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Just after 2:00pm on Saturday, May 11 1996, Valujet flight 592 lifted off Miami International's runway 27 left bound for Atlanta-Hartsfield International Airport, the company's hub. On the DC-9's flight deck that afternoon was Captain Candalyn Kubeck and First Officer Richard Hazen.

Impact Crater of 592

Carrying three other crew members and 105 passengers, flight 592, callsign Critter, climbed northwest bound over the Florida Everglades. About six minutes after departure, the crew noticed some sort of electrical anomaly and the CVR recorded Captain Kubeck saying "we're losing everything", indicating a possible loss of electrical power on the flight deck. Just after this, shouts of "fire" were heard on the CVR. First Officer Hazen immediately told Miami departure that 592 needed to return to Miami. At this time, 592, was about 100 miles out of Miami and climbing to 16,000ft. Miami gave 592 vectors back to the southeast and a descent to 5,000ft. The senior flight attendant came forward to the flight deck to tell the crew that there was fire in the cabin and that oxygen needed to be provided. Hazen continued to query Miami for assistance until the aircraft plunged into the Everglades 12 miles north of the airport, about nine minutes after takeoff.

Rescue crews dispatched to the area had to use airboats to reach the crash site. Rescuers were able to locate very little of the aircraft and no human remains in the large crater made by the impact. Eyewitnesses reported seeing the aircraft in a very unusual attitude shortly before impact. Rescuers were forced to bring in special equipment to protect them from jet fuel while searching the crater. Though the search continued for nearly a month, no survivors were ever found and to date, only 75% of the aircraft and the remains of only 37 passengers have been located. Fortunately, the CVR and FDR were found.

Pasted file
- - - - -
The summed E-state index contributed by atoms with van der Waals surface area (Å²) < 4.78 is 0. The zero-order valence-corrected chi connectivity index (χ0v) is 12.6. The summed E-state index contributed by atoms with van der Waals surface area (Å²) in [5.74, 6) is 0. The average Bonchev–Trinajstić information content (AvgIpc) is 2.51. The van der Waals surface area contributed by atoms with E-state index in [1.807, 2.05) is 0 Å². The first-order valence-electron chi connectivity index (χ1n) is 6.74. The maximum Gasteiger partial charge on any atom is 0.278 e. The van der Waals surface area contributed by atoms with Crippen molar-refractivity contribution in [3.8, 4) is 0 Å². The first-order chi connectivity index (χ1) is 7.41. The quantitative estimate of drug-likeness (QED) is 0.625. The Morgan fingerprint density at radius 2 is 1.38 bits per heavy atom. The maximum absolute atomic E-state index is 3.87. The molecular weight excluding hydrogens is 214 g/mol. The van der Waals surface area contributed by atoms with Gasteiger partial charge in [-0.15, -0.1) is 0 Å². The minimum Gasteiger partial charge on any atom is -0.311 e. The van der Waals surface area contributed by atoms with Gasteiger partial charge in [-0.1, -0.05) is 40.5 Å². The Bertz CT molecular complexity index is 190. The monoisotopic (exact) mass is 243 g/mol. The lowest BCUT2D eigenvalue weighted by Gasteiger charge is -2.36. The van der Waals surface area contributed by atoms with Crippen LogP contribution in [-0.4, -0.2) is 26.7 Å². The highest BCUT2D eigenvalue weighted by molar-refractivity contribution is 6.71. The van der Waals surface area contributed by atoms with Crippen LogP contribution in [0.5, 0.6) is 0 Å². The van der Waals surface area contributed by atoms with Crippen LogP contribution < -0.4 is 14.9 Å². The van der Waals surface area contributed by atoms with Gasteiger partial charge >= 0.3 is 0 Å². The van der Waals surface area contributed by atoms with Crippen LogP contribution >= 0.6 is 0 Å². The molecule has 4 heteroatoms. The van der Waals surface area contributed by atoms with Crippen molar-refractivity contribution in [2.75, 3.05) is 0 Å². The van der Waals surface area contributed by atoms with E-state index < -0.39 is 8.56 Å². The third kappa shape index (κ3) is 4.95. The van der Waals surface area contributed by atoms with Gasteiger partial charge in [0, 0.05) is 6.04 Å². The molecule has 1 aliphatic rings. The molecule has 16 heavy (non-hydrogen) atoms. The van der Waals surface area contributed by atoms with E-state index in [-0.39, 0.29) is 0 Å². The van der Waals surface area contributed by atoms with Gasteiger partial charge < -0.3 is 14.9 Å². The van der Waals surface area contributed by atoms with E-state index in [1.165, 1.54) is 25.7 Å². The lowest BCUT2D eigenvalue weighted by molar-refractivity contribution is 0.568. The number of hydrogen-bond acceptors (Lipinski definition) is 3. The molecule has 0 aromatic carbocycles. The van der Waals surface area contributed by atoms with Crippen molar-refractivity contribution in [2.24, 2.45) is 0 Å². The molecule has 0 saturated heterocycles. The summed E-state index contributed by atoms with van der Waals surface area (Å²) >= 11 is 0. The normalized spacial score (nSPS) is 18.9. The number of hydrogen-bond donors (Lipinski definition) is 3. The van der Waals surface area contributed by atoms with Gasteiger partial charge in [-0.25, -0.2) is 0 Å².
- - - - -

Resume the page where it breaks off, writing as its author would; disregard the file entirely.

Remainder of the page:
Due to the lack of physical evidence recovered from the crash site, investigators initially had to rely on the CVR for clues to the reason behind the crash. It was clear that there was some sort of fire onboard the aircraft during the flight, though it was impossible to determine the extent. It was obvious that the flight crew was not able to maintain control of the aircraft, which could have been the result of either blindness caused by smoke in the cockpit or fire disabling the aircraft. In the course of the recovery efforts, crews were able to locate several oxygen canisters which were carried on board in the forward cargo hold. These canisters were being transported to Valujet's Atlanta base and were labelled as empty. Investigators were able to determine that the canisters were in fact not empty and the safety rings were not in place. Tests have shown that these canisters can ignite intense fires very rapidly if damaged. Recovery of the forward cargo section of the aircraft confirmed that an intense fire had broken out in that section and burned up into the cabin. Investigators could not confirm whether the fire was started on the ground or in the air because there were no fire detectors installed in the cargo area. It is now thought that the fire indeed burned through the control linkages, rendering the aircraft uncontrollable from the flight deck.